12 Replies to “The Dangers of Content Marketing on Facebook”

    1. the workaround.. in many cases… is definitely posting a link to your content somewhere with a better ToS, vimeo, flickr, youtube…. and if Facebook is playing nice with said service, the content will appear embedded on your profile.

  1. @Eric – While this may work for youtube videos, it doesn’t benefit images. Losing the ability to tag people in photos is a HUGE loss. If you decide to just post links, you also lose the easy ability to track the comments and likes on a video/photo. The labor of scrolling back into your wall history to find past comments can be rather deterring. The chances of someone commenting on your flickr album are also severely low compared to facebook photo commenting/liking.

    Tagging people without their consent is spam? I agree. But on the flip side, what about tagging your friends who you just want to share this to but are not absolutely sure whether they “approve of your tagging”? What if I took a really cool photo and wanted to share it with specific people. The only other options would be to post on their wall, chat and tell, msg and tell, or another form of possible spam.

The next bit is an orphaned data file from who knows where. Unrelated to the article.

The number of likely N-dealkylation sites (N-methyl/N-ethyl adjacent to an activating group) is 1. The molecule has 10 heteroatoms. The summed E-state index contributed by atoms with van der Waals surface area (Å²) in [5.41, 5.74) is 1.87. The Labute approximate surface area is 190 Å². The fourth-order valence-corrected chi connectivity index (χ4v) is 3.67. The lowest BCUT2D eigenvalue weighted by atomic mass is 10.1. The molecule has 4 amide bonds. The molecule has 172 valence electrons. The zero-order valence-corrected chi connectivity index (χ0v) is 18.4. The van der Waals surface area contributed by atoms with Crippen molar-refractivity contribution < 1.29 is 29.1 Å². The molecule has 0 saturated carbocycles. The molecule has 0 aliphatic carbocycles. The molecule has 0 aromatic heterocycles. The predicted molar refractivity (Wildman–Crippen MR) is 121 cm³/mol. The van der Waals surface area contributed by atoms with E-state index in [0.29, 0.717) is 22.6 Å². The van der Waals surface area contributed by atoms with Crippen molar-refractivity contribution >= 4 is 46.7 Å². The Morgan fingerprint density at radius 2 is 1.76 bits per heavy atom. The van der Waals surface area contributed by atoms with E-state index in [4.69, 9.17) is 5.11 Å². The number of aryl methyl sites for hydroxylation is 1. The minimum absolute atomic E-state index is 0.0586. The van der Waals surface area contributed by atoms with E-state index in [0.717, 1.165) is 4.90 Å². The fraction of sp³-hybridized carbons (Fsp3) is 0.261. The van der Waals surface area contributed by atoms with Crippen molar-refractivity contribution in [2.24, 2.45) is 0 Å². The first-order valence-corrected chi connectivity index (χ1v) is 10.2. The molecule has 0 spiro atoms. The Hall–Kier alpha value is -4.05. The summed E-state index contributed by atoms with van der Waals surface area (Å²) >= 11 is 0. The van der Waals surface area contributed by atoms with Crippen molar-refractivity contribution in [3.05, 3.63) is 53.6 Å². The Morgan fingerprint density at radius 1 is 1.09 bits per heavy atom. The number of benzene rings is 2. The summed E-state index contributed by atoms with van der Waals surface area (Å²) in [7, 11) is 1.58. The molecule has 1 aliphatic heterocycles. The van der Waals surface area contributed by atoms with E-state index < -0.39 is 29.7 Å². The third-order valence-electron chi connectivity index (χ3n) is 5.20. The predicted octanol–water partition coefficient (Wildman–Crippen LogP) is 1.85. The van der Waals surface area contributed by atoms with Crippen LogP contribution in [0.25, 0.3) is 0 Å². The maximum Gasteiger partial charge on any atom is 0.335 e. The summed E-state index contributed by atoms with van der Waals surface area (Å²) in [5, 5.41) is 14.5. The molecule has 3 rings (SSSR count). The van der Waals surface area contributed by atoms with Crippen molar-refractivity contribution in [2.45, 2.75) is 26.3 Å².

Where is the delineating line that separates sharing from spamming?

      1. If you feel it’s trash, then it’s your social responsibility to remove it and tell them as such. However, there’s not much we can do about spam on social media. Just think on the bright side, they were trying to share something they cared about. They didn’t mean to spam you.

  2. I am sorry Facebook, but your social network is not covered by canspan act that protects emails.

    Tagging someone in a photo is not considered spam by law, only by your terms of service.

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